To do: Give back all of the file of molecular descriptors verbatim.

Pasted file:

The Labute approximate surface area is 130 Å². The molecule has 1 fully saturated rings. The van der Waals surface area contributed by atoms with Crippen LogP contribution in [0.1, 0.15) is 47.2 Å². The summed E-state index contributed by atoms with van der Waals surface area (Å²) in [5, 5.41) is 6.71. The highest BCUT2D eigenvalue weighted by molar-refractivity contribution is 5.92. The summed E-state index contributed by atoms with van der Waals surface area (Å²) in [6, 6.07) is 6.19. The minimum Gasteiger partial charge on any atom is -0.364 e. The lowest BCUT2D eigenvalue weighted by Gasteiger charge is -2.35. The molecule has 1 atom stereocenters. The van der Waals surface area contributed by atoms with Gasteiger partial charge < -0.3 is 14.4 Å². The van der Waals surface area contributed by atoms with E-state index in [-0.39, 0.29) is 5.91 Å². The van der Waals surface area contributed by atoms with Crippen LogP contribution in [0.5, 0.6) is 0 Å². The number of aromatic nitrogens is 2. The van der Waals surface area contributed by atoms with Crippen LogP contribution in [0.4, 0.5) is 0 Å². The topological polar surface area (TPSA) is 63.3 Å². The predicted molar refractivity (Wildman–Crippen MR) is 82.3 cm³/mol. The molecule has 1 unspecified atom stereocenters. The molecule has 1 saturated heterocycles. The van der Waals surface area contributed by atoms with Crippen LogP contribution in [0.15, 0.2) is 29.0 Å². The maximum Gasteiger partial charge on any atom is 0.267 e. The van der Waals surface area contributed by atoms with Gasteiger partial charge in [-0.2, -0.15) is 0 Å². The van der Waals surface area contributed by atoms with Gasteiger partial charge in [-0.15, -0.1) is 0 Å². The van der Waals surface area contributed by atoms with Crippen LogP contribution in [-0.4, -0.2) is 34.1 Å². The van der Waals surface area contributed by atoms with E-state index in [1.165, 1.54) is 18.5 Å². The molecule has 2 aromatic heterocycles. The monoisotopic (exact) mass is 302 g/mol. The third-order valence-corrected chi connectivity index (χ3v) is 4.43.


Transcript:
The Labute approximate surface area is 130 Å². The molecule has 1 fully saturated rings. The van der Waals surface area contributed by atoms with Crippen LogP contribution in [0.1, 0.15) is 47.2 Å². The summed E-state index contributed by atoms with van der Waals surface area (Å²) in [5, 5.41) is 6.71. The highest BCUT2D eigenvalue weighted by molar-refractivity contribution is 5.92. The summed E-state index contributed by atoms with van der Waals surface area (Å²) in [6, 6.07) is 6.19. The minimum Gasteiger partial charge on any atom is -0.364 e. The lowest BCUT2D eigenvalue weighted by Gasteiger charge is -2.35. The molecule has 1 atom stereocenters. The van der Waals surface area contributed by atoms with Gasteiger partial charge < -0.3 is 14.4 Å². The van der Waals surface area contributed by atoms with E-state index in [-0.39, 0.29) is 5.91 Å². The van der Waals surface area contributed by atoms with Crippen LogP contribution in [0.5, 0.6) is 0 Å². The number of aromatic nitrogens is 2. The van der Waals surface area contributed by atoms with Crippen LogP contribution in [0.4, 0.5) is 0 Å². The topological polar surface area (TPSA) is 63.3 Å². The predicted molar refractivity (Wildman–Crippen MR) is 82.3 cm³/mol. The molecule has 1 unspecified atom stereocenters. The molecule has 1 saturated heterocycles. The van der Waals surface area contributed by atoms with Crippen LogP contribution in [0.15, 0.2) is 29.0 Å². The maximum Gasteiger partial charge on any atom is 0.267 e. The van der Waals surface area contributed by atoms with Gasteiger partial charge in [-0.2, -0.15) is 0 Å². The van der Waals surface area contributed by atoms with Gasteiger partial charge in [-0.15, -0.1) is 0 Å². The van der Waals surface area contributed by atoms with Crippen LogP contribution in [-0.4, -0.2) is 34.1 Å². The van der Waals surface area contributed by atoms with E-state index in [1.165, 1.54) is 18.5 Å². The molecule has 2 aromatic heterocycles. The monoisotopic (exact) mass is 302 g/mol. The third-order valence-corrected chi connectivity index (χ3v) is 4.43.